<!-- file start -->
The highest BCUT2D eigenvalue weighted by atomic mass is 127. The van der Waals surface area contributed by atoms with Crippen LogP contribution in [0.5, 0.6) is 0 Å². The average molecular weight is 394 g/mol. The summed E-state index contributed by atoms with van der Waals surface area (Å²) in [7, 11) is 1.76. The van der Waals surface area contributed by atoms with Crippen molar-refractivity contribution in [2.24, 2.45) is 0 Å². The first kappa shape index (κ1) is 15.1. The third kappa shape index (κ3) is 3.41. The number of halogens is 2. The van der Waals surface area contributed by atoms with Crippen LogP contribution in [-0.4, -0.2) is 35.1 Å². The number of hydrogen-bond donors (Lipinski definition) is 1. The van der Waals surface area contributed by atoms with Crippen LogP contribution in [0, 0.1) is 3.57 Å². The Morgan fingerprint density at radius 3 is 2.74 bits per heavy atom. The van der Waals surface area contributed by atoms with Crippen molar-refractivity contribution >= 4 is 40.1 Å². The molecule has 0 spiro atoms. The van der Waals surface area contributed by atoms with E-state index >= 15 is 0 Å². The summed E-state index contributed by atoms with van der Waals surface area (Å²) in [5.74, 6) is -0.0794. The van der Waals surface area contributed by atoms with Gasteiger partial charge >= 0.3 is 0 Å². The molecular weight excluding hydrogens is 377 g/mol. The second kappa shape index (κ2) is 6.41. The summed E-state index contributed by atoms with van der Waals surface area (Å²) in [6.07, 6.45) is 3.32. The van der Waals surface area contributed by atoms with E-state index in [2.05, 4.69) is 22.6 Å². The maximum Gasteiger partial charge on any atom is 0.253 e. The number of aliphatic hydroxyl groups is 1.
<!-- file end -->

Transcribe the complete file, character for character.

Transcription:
The highest BCUT2D eigenvalue weighted by atomic mass is 127. The van der Waals surface area contributed by atoms with Crippen LogP contribution in [0.5, 0.6) is 0 Å². The average molecular weight is 394 g/mol. The summed E-state index contributed by atoms with van der Waals surface area (Å²) in [7, 11) is 1.76. The van der Waals surface area contributed by atoms with Crippen molar-refractivity contribution in [2.24, 2.45) is 0 Å². The first kappa shape index (κ1) is 15.1. The third kappa shape index (κ3) is 3.41. The number of halogens is 2. The van der Waals surface area contributed by atoms with Crippen LogP contribution in [-0.4, -0.2) is 35.1 Å². The number of hydrogen-bond donors (Lipinski definition) is 1. The van der Waals surface area contributed by atoms with Crippen LogP contribution in [0, 0.1) is 3.57 Å². The Morgan fingerprint density at radius 3 is 2.74 bits per heavy atom. The van der Waals surface area contributed by atoms with Crippen molar-refractivity contribution >= 4 is 40.1 Å². The molecule has 0 spiro atoms. The van der Waals surface area contributed by atoms with E-state index >= 15 is 0 Å². The summed E-state index contributed by atoms with van der Waals surface area (Å²) in [5.74, 6) is -0.0794. The van der Waals surface area contributed by atoms with Gasteiger partial charge >= 0.3 is 0 Å². The molecular weight excluding hydrogens is 377 g/mol. The second kappa shape index (κ2) is 6.41. The summed E-state index contributed by atoms with van der Waals surface area (Å²) in [6.07, 6.45) is 3.32. The van der Waals surface area contributed by atoms with E-state index in [2.05, 4.69) is 22.6 Å². The maximum Gasteiger partial charge on any atom is 0.253 e. The number of aliphatic hydroxyl groups is 1.